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Standing in a bookstore the other day I picked up a copy of Henry Miller's Sexus which I have not read. I could've stayed there all afternoon. The first paragraph sunk its claws in and I was floored.
 
I then thought it might be interesting to hear of anyone who has been drawn to a book by what they've read immediately upon opening it. What are the great first paragraphs of literature?

 

 

I had the same reaction when I first came across Miller's "Tropic of Cancer" many years ago. His bold prose just drew me in right away. After that book I went on a bit of a Miller binge. I've also had similar experiences with books by Charles Bukowski (Women), Raymond Carver (What We Talk About When We Talk About Love), Knut Hamsun (Hunger), Vladimir Nabokov (Lolita), Frederick Exley (A Fan's Notes), Hunter S. Thompson (Fear and Loathing in Las Vegas), J.D. Salinger (Catcher in the Rye). I could go on but those are a few that pop to mind that grabbed me from the first page.

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What these guys went through is just horrifying.

 

I should read that. It sounds powerful. My dad was in the Pacific Theatre...he was one of the paratroopers who jumped on Corregidor to retake it from the Japanese. His stories were amazing.

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A month ago I picked up at the library (1 buck!) Wallace's "Infinite Jest" which I've studiously avoided reading since its release in 96. I can no longer put this off.....so I started the behemoth this morning.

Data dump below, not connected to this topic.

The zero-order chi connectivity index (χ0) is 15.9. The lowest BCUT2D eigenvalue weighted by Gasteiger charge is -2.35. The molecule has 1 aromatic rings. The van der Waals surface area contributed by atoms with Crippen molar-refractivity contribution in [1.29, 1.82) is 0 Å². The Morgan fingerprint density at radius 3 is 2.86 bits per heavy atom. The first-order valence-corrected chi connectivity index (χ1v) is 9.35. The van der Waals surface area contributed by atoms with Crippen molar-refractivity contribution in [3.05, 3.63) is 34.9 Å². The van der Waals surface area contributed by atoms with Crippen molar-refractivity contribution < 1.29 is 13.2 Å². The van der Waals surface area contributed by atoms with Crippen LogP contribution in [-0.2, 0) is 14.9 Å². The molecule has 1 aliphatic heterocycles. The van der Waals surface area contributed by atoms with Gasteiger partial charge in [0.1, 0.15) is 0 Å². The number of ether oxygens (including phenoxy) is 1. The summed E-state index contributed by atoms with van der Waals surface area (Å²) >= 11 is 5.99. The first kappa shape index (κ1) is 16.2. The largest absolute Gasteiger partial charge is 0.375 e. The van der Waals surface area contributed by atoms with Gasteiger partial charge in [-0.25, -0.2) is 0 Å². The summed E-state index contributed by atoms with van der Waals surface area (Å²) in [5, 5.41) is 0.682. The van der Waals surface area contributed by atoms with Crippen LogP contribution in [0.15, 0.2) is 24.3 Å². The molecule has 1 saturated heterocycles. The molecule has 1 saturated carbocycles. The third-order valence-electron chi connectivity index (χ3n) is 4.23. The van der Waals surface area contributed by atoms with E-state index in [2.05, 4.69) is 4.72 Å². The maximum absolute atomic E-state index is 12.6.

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A month ago I picked up at the library (1 buck!) Wallace's "Infinite Jest" which I've studiously avoided reading since its release in 96. I can no longer put this off.....so I started the behemoth this morning.

Good luck. I've tried several times and just can't deal with it. I'm a quitter like that, I suppose. Makes a nice paperweight, though.

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The prospect of lugging that thing on my daily commute is daunting. We'll see....I've never been able to finish anything else by Wallace so....this attempt may be shortlived.

 

I'm gonna weigh it tonite just to see what it weighs.....I'm guessing 4 lbs.

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Halfway through this. Not exactly a compelling read but there's enough here to keep me going.

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A month ago I picked up at the library (1 buck!) Wallace's "Infinite Jest" which I've studiously avoided reading since its release in 96. I can no longer put this off.....so I started the behemoth this morning.

I'm going on a long trip by myself next month and was thinking of bringing that with me.  I've owned it for years and never cracked it.  My theory is that if it is the only book I have, putting it down won't be an option.

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I'm going on a long trip by myself next month and was thinking of bringing that with me.  I've owned it for years and never cracked it.  My theory is that if it is the only book I have, putting it down won't be an option.

 

Go for it!

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I made myself read the whole of Infinite Jest a couple of years ago. It did have some good moments, but I remember finishing it and sincerely wishing I had spent the time instead on several other books. It was pretentious in the extreme, to me, and often horribly disjointed. Not an enjoyable read. Afterwards, the sensation was as though I had managed to slog through some bizarre lit class magical realism novel. One that went on far too long.

 

That said, peace to those of you who adored it, and I know there are many. :cheekkiss It sure wasn't my cup of tea, and I remember very little of the plot.

 

I have been immersed in this: